En EspaŅol

Q. Who is Mr. Smarty Plants?

A: There are those who suspect Wildflower Center volunteers are the culpable and capable culprits. Yet, others think staff members play some, albeit small, role. You can torture us with your plant questions, but we will never reveal the Green Guru's secret identity.

Help us grow by giving to the Plant Database Fund or by becoming a member

Did you know you can access the Native Plant Information Network with your web-enabled smartphone?

Share

Ask Mr. Smarty Plants

Ask Mr. Smarty Plants is a free service provided by the staff and volunteers at the Lady Bird Johnson Wildflower Center.

Search Smarty Plants
    
 
See a list of all Smarty Plants questions
Can't find the answer in our existing FAQs, submit a question to Mr. Smarty Plants.
Need help with plant identification, visit the plant identification page.
 
rate this answer
Not Yet Rated

Monday - December 19, 2005

From: Greensboro, NC
Region: Southeast
Topic: Edible Plants, Medicinal Plants, Herbs/Forbs
Title: Odor and flavor of oils in Mints as insect repellants
Answered by: Nan Hampton and Joe Marcus

QUESTION:

I am trying to find information on "How does mint plants repel insects" It's for my grand daughter's science project. Any help will be appreciated. Thank you

ANSWER:

Most of the species of the Family Lamiaceae (Mint Family), when crushed, produce a strong minty odor, usually pleasant to human noses. The odor comes from volatile oils produced by the plants. Here are names for some of these compounds occurring in various species of the mint family: menthol, carvone, linalool, eucalyptol, borneol, estragol, camphor, and many more. Extracts of these compounds from various members of the mint family have been used by humans in cosmetics, to flavor food, for medicinal purposes, to stimulate their pets (catnip, Nepeta cataria) and as insecticides and fungicides. Many plants of the mint family are resistant to browsing by deer and other animal grazers because of the strong odor and flavor produced by the oils. These volatile oils from mint plants repel many insects, function to keep the insects from feeding, and in many cases, when extracted and used as a spray, can result in the death of insects in one or more of the their life stages: adults, larvae, or eggs.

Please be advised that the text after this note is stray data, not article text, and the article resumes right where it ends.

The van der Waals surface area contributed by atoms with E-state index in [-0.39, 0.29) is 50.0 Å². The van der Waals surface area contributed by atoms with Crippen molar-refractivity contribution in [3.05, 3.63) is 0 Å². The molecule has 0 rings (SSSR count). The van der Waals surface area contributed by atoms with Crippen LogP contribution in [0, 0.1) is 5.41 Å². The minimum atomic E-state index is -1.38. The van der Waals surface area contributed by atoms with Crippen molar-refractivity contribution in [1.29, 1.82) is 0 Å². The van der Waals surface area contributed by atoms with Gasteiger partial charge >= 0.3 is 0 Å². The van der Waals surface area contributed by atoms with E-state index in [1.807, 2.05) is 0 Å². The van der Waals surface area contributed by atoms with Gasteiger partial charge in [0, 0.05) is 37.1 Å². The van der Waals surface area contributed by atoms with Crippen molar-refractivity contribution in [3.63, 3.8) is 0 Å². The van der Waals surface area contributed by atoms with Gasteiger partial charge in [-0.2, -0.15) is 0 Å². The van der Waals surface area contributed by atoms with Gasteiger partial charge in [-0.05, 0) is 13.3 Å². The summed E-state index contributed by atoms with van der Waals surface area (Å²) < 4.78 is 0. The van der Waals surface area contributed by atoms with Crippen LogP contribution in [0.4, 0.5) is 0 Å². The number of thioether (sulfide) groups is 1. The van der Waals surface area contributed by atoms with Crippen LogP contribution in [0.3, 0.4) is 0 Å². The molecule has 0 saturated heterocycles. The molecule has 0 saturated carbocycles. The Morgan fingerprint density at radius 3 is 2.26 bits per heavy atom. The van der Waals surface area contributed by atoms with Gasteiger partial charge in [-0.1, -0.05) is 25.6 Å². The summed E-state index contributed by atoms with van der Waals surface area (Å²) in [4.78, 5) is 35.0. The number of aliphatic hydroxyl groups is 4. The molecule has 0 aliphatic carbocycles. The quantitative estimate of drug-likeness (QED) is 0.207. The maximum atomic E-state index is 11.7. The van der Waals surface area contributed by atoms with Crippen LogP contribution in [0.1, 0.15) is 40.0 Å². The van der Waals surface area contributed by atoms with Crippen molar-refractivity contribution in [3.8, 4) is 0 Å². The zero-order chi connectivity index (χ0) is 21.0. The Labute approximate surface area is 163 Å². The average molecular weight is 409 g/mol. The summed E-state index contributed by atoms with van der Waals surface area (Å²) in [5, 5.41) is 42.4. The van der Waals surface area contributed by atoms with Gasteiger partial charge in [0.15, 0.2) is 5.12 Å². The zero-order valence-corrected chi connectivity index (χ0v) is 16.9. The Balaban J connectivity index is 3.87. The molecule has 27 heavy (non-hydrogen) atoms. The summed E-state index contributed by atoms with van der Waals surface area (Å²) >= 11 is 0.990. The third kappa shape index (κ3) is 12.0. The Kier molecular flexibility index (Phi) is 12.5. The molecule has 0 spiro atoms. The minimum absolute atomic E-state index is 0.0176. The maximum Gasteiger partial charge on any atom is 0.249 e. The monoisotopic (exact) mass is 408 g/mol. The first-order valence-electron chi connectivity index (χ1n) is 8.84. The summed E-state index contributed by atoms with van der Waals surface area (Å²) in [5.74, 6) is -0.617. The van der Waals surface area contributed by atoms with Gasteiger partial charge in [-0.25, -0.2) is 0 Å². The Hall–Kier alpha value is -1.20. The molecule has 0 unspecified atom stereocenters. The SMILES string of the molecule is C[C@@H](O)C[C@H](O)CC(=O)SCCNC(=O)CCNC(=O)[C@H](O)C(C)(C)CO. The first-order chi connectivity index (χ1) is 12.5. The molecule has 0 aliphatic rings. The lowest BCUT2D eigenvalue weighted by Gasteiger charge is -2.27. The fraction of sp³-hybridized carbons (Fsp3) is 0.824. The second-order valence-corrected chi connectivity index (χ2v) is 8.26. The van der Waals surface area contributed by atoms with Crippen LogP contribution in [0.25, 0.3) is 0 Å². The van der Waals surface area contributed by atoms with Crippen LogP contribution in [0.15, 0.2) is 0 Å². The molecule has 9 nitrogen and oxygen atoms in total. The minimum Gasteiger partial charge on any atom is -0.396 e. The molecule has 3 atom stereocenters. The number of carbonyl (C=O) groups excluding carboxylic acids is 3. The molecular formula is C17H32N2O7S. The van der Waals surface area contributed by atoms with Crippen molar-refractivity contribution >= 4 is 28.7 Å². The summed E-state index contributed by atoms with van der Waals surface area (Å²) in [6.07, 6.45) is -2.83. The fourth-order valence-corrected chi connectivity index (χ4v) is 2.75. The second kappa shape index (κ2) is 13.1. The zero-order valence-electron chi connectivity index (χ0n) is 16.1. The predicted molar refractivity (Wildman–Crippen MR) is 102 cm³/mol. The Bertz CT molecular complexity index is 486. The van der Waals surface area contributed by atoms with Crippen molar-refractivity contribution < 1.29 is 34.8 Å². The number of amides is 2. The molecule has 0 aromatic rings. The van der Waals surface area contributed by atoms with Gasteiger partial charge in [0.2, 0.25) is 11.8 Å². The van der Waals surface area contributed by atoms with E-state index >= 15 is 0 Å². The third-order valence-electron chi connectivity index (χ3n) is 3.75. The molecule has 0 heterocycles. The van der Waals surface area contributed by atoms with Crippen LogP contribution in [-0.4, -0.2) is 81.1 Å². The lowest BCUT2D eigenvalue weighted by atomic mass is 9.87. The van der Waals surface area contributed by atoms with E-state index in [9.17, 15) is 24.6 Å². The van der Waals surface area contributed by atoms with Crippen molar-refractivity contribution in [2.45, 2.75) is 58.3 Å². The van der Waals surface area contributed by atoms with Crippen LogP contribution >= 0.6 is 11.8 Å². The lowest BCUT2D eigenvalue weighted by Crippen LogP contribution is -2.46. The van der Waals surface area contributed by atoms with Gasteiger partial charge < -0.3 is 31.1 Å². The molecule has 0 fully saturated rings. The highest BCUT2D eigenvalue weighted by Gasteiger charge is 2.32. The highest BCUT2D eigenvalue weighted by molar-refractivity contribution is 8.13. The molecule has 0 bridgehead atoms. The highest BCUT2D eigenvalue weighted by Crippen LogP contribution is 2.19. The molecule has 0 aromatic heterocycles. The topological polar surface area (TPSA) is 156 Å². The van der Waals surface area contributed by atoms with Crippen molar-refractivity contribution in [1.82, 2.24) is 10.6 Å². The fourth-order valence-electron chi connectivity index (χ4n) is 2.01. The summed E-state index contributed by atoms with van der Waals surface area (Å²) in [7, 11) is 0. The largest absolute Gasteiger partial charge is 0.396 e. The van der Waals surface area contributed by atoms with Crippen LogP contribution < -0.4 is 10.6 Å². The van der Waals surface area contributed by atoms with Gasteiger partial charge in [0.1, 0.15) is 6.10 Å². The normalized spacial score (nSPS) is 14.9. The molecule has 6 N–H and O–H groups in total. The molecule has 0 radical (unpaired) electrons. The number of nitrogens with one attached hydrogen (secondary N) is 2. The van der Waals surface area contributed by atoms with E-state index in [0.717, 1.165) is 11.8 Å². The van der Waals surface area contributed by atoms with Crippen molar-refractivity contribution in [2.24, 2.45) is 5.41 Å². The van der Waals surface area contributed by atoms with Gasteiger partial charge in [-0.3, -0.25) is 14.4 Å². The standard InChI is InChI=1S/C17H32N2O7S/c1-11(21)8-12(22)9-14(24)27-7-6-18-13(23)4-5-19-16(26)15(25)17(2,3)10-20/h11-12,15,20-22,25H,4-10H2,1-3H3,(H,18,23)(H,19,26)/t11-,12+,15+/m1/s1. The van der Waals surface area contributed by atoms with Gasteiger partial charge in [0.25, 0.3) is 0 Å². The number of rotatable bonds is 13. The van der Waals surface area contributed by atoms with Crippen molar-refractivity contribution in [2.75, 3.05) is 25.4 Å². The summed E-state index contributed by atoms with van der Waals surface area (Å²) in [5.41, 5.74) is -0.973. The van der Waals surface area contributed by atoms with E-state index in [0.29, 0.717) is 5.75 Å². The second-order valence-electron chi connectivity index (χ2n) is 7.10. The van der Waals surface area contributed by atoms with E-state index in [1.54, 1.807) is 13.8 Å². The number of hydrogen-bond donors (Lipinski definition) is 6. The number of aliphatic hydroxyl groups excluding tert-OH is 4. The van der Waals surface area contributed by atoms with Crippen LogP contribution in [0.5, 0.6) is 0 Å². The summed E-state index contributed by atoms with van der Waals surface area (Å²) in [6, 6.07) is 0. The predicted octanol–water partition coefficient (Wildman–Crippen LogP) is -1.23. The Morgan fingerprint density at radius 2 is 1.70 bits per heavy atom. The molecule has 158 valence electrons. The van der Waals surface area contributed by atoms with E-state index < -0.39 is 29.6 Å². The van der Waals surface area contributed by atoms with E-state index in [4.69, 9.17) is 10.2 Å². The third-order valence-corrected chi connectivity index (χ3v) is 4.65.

More Edible Plants Questions

Problems with blueberries from Kernersville NC
April 29, 2012 - My blueberry plants have no leaves or scrawny ones. I have 13 plants, 5 of them are like this.
view the full question and answer

Culture of Polytaenia nuttallii, Prairie Parsley
January 21, 2011 - Polytaenia nuttallii is listed at the Wildflower Center as a biennial. PLANTS database lists it as a perennial. Please clear this up if you can. If I plant this at home with tomato plants will it...
view the full question and answer

Problems with chile pequin from Pflugerville TX
July 19, 2012 - Hello there! I have a question about my chile pequin (Capsicum annuum L.) plant. I purchased it last year from the Wildflower Center Fall Plant Sale. It stayed in a pot until three months ago when I p...
view the full question and answer

Recommendation for red raspberry species for Connecticut
May 31, 2009 - Hello, I was wondering if you could recommend any red raspberries that I can grow in Connecticut. Thanks!
view the full question and answer

How was salal (Gaultheria shallon) used by the troops in WWII?
May 20, 2010 - We live in Vancouver BC. My mother says that during WW2 all the kids in her school were sent out to pick salal. They picked sacks of salal which were then sent to the troops. We are trying to find ...
view the full question and answer

Smarty Plants's Facebook profile Support the Wildflower Center by Donating Online or Becoming a Member today.

Mr. Smarty Plants wants you to be his Facebook friend. Click the Facebook icon to add yourself to Mr. Smarty Plants list of friends.
E-NEWSLETTER | BECOME A MEMBER | DONATE NOW | MEDIA | SITEMAP | STAFF
© 2015 Lady Bird Johnson Wildflower Center